Beatfreeks, Capability Brown Festival, Landscape Institute and Warwick Castle teamed up to curate a day of visual art and spoken word poetry talking about the connections of the transatlantic slave trade to Warwick Castle.
In 1749, Warwick Castle’s owner Francis Greville, Lord Brooke, commissioned Capability Brown to work on Warwick Castle’s grounds. This was the first independent commission Brown had received following his employment as Head Gardener at Stowe. Brown’s technique was to craft man-made landscapes inspired by natural habitats and harness the beauty of nature’s untamed characteristics - which was extremely controversial in Georgian England. Brown often used “exotic” plants like the Cedar of Lebanon and wildlife in his gardening taken from trips abroad .
Throughout the Georgian period, the Transatlantic Slave Trade was at its height, with tens of thousands of (predominantly West African) people being sold into Slavery in the West Indies and the Americas. Many of the landowning aristocracy in the UK were beneficiaries of Slavery, particularly in the West Indies, and many also owned plantations and slaves. Francis Greville, the 1st Earl of Warwick, likewise had a plantation in Tobago and is likely to have commissioned Capability Brown with profits from slave labour.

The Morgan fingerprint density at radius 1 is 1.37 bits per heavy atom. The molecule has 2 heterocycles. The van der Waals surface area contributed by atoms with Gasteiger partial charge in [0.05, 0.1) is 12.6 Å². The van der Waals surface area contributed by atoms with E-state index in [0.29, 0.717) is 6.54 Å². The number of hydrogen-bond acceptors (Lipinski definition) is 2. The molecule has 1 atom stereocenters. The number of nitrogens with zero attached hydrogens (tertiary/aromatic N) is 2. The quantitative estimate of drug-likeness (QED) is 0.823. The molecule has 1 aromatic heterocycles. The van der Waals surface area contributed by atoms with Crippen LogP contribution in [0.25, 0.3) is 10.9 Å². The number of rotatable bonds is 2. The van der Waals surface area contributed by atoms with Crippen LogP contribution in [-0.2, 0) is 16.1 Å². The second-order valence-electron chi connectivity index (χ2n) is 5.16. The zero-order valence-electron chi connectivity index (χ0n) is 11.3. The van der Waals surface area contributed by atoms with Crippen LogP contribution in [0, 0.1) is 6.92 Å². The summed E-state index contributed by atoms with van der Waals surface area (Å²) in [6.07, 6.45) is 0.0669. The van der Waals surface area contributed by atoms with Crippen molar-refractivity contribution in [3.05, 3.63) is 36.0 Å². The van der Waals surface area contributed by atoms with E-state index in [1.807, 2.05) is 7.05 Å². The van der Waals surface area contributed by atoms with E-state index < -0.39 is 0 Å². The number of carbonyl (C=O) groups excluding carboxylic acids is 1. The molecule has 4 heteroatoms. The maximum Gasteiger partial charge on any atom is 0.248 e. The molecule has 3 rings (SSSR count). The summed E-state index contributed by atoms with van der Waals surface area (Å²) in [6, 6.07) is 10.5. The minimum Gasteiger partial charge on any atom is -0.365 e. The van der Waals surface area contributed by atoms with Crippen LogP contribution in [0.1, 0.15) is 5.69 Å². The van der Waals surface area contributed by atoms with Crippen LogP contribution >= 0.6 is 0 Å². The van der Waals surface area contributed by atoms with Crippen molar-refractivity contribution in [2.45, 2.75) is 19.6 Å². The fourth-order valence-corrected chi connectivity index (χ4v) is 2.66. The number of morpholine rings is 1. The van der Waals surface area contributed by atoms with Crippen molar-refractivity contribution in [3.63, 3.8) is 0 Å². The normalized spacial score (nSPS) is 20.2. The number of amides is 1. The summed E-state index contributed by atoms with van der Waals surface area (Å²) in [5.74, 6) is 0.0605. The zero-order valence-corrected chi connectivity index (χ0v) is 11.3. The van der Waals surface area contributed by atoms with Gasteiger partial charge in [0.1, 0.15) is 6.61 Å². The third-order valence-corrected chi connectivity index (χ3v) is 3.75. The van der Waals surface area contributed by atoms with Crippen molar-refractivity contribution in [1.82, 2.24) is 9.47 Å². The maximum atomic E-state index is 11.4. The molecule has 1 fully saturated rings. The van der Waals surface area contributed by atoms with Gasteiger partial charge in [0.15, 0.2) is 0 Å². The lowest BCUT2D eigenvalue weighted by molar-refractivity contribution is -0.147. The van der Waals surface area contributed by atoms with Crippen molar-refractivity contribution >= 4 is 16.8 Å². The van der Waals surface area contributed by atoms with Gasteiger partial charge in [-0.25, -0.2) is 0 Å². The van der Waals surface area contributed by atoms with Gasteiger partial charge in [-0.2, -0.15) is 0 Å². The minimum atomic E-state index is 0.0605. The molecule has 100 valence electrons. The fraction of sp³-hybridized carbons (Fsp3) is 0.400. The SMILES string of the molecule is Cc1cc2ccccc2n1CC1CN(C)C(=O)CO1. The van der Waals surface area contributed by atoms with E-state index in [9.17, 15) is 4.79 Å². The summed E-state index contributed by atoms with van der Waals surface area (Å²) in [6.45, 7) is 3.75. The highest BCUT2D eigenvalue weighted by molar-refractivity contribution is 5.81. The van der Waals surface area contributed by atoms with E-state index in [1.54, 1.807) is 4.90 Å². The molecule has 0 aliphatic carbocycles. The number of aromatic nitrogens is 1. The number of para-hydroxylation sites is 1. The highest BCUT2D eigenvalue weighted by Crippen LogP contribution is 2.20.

‘At What Cost?’ engaged with BAME audiences from the heart of Birmingham to explore the impact of Brown’s work on black, asian and minority ethnic communities from the past to modern day. It explored the political, social and economic conditions surrounding the era of Brown’s work at Warwick Castle particularly focussing on the impact of the Transatlantic Slave Trade. We asked ‘at what cost?’ was the landscape built and bring light to the forgotten voices and stories which traditionally might not be shared.
The project commissioned 6 young artists aged 16 – 25 from BAME backgrounds to use graphic design, illustration and spoken word to create a series of ‘postcard poems’ which were shared/distributed on site and online. The project began with a research day at Warwick Castle and culminated in a curated event on 1st October 2016 in the Coach House to celebrate the first day of Black History Month. We then worked with the young people to curate a sharing of 50 people to bring new young audiences to Warwick Castle from Birmingham and surrounding areas. The end pieces of work will be available from beatfreeks.com/at-what-cost and on site at Warwick Castle. The pieces range from a young girl showing a tree from her back as a metaphor of profiteering through to a landscape picture of Warwick Castle today with African Kings and Queens crafted beautifully through oil painting. The poetry captured the mood of the work; complex and emotional. Poet, Rue The Kid, writes “who knew, my black body was bread and butter for broken nations”.
The project overall was a huge success for all involved both challenging and encouraging this new way of working.
“It was fantastic to see the Beatfreeks in action on Saturday at Warwick Castle! I was very blown away.” - Catherine Hempenstall, Capability Brown Festival
Director of Capability Brown Festival Ceryl Evans says “The Capability Brown Festival is delighted that Beatfreeks have looked below the surface of the beautiful Capability Brown landscapes to address some of the underlying historic injustices which underpinned C18th British society. It is so important that the subject of slavery and its role in funding the British economy is not forgotten.”
About the Author: Amerah Saleh, Head of Campaigns & Experiences, Beatfreeks.